Last week, as part of the statewide effort, Archbishop Jose Gomez of San Antonio wrote to a number of Bexar County lawmakers, some of them Catholic.
“I wish to express my personal expectation for your official support of a program that will concentrate its benefits on urban, at-risk children; a program that would make educational opportunities available to the poor, and that would strengthen the system of quality education for all,” the archbishop wrote.
“I really hope that you consider the parental choice initiative a critical one for the future of Texas, and that you support it actively in these closing days of the legislative session,” he concluded.
One lawmaker told Express-News that he viewed the archbishop’s letter as a threat, but
Deacon Pat Rodgers, communications director for the Archdiocese of San Antonio, said that was not the archbishop’s intention.
Supporters say the voucher program is to provide high-quality education for students from low-income families. They also say the vouchers would provide competition to public schools and force greater accountability in the public system.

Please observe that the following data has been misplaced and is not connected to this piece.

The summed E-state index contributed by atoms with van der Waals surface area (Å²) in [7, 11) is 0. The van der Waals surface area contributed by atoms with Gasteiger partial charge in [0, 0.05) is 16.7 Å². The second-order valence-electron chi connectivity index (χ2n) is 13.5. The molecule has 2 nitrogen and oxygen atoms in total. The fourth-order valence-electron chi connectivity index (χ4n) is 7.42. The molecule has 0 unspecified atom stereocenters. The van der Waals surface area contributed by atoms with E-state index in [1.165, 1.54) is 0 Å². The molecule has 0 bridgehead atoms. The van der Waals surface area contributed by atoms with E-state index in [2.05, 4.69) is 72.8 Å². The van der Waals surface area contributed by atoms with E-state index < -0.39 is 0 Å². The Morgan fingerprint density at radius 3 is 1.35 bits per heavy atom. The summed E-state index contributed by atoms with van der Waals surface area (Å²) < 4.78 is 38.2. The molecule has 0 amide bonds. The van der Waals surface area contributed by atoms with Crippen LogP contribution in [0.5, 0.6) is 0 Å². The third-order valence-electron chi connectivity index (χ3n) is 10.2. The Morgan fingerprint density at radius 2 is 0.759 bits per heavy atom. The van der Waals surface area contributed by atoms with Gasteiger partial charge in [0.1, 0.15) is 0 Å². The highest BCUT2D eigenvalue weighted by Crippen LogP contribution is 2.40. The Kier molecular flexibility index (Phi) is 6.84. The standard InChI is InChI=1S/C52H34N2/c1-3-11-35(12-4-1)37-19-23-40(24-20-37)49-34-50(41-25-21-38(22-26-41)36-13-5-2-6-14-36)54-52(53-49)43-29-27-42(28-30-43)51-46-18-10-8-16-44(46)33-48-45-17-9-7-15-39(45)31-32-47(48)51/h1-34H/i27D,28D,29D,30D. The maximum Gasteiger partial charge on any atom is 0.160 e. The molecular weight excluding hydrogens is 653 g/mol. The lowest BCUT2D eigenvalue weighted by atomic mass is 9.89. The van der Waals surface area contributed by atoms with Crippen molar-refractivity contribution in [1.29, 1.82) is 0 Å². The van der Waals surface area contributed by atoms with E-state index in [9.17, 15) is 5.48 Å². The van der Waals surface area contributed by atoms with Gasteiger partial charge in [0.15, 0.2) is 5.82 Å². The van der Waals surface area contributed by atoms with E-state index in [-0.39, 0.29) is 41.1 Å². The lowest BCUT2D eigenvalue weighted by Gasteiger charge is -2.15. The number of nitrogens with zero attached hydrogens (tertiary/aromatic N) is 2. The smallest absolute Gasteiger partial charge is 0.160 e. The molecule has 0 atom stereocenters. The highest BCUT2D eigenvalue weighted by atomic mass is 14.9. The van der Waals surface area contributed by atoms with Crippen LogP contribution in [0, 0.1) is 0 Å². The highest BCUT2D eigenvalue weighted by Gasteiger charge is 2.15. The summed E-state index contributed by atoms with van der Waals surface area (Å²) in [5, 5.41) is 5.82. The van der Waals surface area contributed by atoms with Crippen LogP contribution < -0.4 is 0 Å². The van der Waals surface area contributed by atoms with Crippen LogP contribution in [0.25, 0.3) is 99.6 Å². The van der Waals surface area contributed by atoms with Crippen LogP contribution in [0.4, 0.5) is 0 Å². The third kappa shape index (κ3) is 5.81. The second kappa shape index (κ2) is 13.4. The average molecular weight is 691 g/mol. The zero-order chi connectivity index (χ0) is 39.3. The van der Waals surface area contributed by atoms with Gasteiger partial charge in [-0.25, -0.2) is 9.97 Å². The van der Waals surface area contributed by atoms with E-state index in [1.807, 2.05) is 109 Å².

The bill would also reauthorize the Texas Education Agency. Without passage of the bill, the agency would cease to exist.
Washington D.C., May 20, 2005 (CNA) - More than three-quarters of Americans, 77 percent, oppose cloning of human embryos for medical research, and 84 percent oppose cloning to provide children to infertile couples.
This is among the findings of a new poll, commissioned by the Secretariat for Pro-Life Activities of the U.S. Conference of Catholic Bishops (USCCB).
Only 15 percent of respondents said they support cloning for medical purposes and only 10 percent support it to produce children for couples.
The poll, which included a sample of more than 1,000 people, was conducted by International Communications Research, May 6-11.